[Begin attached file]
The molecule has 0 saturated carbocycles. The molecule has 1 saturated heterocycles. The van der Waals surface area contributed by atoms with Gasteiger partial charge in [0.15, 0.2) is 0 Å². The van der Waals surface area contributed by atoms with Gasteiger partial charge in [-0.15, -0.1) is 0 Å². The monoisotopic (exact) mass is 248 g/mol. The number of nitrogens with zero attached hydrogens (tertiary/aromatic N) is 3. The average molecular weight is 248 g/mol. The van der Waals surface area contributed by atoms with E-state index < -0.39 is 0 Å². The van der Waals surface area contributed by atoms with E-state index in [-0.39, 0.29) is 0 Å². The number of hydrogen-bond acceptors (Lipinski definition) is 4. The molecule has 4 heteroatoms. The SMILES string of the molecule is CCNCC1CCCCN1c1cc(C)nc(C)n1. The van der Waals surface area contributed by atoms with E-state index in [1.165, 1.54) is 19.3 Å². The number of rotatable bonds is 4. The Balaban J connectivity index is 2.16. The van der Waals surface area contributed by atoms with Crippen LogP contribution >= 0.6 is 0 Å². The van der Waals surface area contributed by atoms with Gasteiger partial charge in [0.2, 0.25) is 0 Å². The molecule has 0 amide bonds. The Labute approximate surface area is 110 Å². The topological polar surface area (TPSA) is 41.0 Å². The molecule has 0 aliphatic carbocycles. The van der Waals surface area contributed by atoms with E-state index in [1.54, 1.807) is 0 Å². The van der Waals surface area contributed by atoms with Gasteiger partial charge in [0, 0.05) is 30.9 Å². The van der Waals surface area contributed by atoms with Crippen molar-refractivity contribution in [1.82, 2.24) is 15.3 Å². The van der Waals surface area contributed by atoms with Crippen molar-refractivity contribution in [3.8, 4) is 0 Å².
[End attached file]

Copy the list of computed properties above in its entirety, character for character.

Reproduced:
The molecule has 0 saturated carbocycles. The molecule has 1 saturated heterocycles. The van der Waals surface area contributed by atoms with Gasteiger partial charge in [0.15, 0.2) is 0 Å². The van der Waals surface area contributed by atoms with Gasteiger partial charge in [-0.15, -0.1) is 0 Å². The monoisotopic (exact) mass is 248 g/mol. The number of nitrogens with zero attached hydrogens (tertiary/aromatic N) is 3. The average molecular weight is 248 g/mol. The van der Waals surface area contributed by atoms with E-state index < -0.39 is 0 Å². The van der Waals surface area contributed by atoms with E-state index in [-0.39, 0.29) is 0 Å². The number of hydrogen-bond acceptors (Lipinski definition) is 4. The molecule has 4 heteroatoms. The SMILES string of the molecule is CCNCC1CCCCN1c1cc(C)nc(C)n1. The van der Waals surface area contributed by atoms with E-state index in [1.165, 1.54) is 19.3 Å². The number of rotatable bonds is 4. The Balaban J connectivity index is 2.16. The van der Waals surface area contributed by atoms with Crippen LogP contribution >= 0.6 is 0 Å². The van der Waals surface area contributed by atoms with Gasteiger partial charge in [0.2, 0.25) is 0 Å². The molecule has 0 amide bonds. The Labute approximate surface area is 110 Å². The topological polar surface area (TPSA) is 41.0 Å². The molecule has 0 aliphatic carbocycles. The van der Waals surface area contributed by atoms with E-state index in [1.54, 1.807) is 0 Å². The van der Waals surface area contributed by atoms with Gasteiger partial charge in [0, 0.05) is 30.9 Å². The van der Waals surface area contributed by atoms with Crippen molar-refractivity contribution in [1.82, 2.24) is 15.3 Å². The van der Waals surface area contributed by atoms with Crippen molar-refractivity contribution in [3.8, 4) is 0 Å².